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Garden Perennials - Dianthus, Pinks and Carnations

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James Kilkelly
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PostPosted: Wed Feb 06, 2008 4:41 pm    Post subject: Garden Perennials - Dianthus, Pinks and Carnations Reply with quote

Garden Perennials - Dianthus, Pinks and Carnations
By Andrew M Kelly

Dianthus (pinks & carnations) are an extremely popular garden perennial with it's popularity being due to the amazing array of beautiful blooms which they produce. All pinks and carnations are suitable for use as a cut flower in flower arrangements but he best are florists' or perpetual carnations (the ones you see guys wearing in their buttonholes at weddings), unfortunately these plants are not suitable for growing outdoors.

Pinks are usually grow much smaller than carnations and are scented. Some types of pink flower twice in a season, once in the summer and again in autumn. The single flowers range in colours and types, they are carried on fine stems, have five petals which overlap slightly.

Flowers are split into four classifications of self, bicolour, laced and fancy. Self coloured pinks are of a single colour while the others are of mixed. Bicolour flowers have a patch, of a darker colour, at the base of each petal and in laced flowers this base is extended in a strip along the edge of each petal. Fancy flowers, as the name implies, are more elaborate with richly decorated petals which have speckles or stripes of a contrasting colour.

Carnations are much larger dianthus with border carnations (dianthus caryophyllus) growing up to 90cm (3ft) in height. Like pinks, carnation flowers have four classifications which are called self, fancy, picotee and clove.

Self and fancy are much the same as for pinks but picotee flowers have a white or yellow ground colour with each petal having a margin of a different and contrasting colour. The classification of clove refers to the fact that these flowers have a fragrance of cloves as their appearance is widely varied being single coloured or a combination of differing colours.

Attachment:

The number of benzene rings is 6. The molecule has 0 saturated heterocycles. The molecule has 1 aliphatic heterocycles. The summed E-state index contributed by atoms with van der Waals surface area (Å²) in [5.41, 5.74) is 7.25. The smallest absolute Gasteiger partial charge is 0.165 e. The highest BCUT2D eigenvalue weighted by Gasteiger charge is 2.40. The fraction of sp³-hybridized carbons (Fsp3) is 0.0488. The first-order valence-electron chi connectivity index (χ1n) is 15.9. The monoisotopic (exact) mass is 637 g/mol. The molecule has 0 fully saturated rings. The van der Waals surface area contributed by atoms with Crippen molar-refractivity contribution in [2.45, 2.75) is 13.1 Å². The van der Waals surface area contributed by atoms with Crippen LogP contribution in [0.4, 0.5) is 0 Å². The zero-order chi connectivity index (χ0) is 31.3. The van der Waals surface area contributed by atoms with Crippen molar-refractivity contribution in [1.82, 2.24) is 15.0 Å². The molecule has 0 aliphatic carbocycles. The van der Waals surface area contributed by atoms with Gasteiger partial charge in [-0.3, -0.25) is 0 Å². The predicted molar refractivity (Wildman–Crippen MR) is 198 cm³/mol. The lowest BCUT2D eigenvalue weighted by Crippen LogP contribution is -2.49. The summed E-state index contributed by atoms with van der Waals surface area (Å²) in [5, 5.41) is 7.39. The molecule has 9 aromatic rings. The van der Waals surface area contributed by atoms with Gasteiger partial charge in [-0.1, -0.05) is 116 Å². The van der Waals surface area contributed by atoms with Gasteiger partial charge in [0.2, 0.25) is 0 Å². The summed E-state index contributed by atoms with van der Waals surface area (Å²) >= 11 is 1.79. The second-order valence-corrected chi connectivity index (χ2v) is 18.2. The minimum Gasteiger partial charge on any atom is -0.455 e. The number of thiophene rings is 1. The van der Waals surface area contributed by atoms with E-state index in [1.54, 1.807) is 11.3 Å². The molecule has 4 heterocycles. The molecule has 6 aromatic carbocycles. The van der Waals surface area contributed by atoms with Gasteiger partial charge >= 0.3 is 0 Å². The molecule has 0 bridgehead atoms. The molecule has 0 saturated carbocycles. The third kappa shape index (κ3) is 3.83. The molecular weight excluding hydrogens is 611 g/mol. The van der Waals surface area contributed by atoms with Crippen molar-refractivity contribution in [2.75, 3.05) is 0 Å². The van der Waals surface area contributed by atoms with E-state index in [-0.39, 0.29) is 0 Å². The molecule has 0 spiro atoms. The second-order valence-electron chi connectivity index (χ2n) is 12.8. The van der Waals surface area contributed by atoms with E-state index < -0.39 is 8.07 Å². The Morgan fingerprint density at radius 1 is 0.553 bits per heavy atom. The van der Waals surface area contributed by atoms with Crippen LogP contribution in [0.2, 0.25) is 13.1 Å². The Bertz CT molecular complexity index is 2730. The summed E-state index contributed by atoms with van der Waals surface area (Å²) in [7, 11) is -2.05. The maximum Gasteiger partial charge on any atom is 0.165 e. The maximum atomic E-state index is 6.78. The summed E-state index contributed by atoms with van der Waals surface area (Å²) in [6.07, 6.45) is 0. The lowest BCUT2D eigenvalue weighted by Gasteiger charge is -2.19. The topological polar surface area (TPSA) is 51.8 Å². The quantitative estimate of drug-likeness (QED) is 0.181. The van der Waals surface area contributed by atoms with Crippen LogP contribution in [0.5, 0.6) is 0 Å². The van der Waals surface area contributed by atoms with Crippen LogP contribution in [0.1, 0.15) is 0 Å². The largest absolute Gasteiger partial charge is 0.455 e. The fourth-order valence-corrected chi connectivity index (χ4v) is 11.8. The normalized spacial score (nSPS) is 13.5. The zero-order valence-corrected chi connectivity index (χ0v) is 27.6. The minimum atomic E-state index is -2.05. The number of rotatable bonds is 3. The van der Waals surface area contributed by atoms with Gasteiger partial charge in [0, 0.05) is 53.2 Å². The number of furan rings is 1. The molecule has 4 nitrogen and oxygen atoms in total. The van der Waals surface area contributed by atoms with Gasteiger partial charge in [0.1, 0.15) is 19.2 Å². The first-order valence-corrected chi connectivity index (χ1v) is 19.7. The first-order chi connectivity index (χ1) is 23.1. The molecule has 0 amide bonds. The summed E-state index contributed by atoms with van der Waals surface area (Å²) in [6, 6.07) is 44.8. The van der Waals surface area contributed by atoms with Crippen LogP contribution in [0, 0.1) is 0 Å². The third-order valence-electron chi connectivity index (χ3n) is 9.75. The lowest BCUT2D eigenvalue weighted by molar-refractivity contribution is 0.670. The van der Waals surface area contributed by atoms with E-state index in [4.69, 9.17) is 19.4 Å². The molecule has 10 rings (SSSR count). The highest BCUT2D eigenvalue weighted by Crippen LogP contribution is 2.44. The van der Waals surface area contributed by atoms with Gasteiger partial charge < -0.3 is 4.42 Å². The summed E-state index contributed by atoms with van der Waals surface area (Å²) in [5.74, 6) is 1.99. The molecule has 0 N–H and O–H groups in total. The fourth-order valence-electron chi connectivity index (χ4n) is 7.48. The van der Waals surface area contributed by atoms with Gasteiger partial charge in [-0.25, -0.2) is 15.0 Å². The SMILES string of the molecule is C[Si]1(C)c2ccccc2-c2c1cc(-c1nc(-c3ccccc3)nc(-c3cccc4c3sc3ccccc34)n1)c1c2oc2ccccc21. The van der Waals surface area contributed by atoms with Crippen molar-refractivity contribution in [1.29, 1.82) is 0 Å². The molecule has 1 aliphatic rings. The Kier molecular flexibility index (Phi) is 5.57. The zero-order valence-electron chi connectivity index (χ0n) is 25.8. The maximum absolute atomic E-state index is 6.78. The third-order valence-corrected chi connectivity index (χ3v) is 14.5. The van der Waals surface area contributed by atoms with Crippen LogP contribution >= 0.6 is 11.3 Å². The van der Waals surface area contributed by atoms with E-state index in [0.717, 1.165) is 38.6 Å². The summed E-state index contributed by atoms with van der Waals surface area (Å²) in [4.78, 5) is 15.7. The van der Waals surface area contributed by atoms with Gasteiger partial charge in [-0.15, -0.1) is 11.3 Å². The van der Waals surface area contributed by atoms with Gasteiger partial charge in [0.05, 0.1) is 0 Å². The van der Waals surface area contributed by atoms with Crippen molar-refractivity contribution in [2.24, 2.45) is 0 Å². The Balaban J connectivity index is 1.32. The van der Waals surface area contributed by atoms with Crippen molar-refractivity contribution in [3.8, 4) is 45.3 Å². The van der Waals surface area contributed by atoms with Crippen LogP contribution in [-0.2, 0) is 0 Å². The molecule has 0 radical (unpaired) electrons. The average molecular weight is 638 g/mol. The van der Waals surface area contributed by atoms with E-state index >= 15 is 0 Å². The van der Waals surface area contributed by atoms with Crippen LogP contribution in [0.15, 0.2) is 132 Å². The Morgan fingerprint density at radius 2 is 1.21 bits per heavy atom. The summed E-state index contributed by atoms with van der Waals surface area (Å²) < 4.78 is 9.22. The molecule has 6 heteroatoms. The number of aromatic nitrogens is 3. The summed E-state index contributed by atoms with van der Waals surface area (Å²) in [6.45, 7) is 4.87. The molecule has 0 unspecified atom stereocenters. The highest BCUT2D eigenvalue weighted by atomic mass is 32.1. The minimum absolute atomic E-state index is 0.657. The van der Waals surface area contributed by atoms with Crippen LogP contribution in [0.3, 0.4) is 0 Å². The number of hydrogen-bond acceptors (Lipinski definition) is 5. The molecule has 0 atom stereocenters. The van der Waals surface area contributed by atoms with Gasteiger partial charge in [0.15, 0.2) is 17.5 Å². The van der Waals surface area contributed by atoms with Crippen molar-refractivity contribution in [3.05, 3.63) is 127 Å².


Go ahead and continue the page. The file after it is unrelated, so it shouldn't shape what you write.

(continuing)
. A nice display of carnations, photo / pic / image.

Popular Species of Dianthus
Arrow Dianthus x allwoodii a popular modern pink which grows up to 15cm (15in) high.
Miniature pinks grow up to 15cm (6in) high.

Arrow Dianthus alpinus is a rock pink which grows up to 10cm (4in) high.

Arrow Dianthus arenarius a pink which grows up to 30cm (1ft) high.

Arrow Dianthus x arvernensis pinks which grow up to 15cm (6in) high.

Arrow Dianthus deltoides (pinks) grows up to 23cm (9in) high.

Arrow Dianthus gratianopolitanus, syn. D. caesius a pink which grows to a height of around 10-30cm (4-12in).

Arrow Dianthus neglectus a pink which grows to a height of between 10-23cm (4-9in).

Arrow Dianthus plumaris, from which most old-fashioned pinks are developed, grows up to 38cm (15in) high.

Arrow Dianthus caryophyllus (carnation) grows up to 60cm (2ft) in height.

Cultivation and Propagation
Pinks and carnations are pretty easy plants to grow with carnations requiring a little more attention than pinks. Dianthus prefers a neutral to alkaline soil that is well-drained. Pinks and carnations should be planted, in shallow holes, in spring or autumn in a sunny site.

Some of the larger plants will require bamboo canes for support. If your pink is not developing side shoots pinch out the growing tip in mid spring. Pinch out flower buds on the flower stems of carnations to ensure that flowers only appear at the top. Feed pinks in spring but carnations are best left and removed after 2 years.

To increase carnations layer towards the end of summer and, after about 8 weeks transplant into the garden as they should be well rooted. To propagate pinks take side shoot cuttings and grow in cold frames until they are well rooted. Dianthus can be grown from seed but seedling show variation. Sow seed in late spring to early summer.

Aphids can attack all parts of dianthus with most damage being caused by root aphids. Aphids on the stems, leaves and stalks leave a sticky residue.

Pinks and carnations suffer greatly if left to grow in poorly drained soil which is allowed to remain too wet as crown rot is likely to develop. In damp, humid conditions exist, and where the plants are overcrowded, plants can develop leaf spots. Dianthus can also suffer from a covering of a fine white powder called powdery mildew.

If you wish to discover more about Dianthus (pinks and carnations) and other popular garden perennials visit

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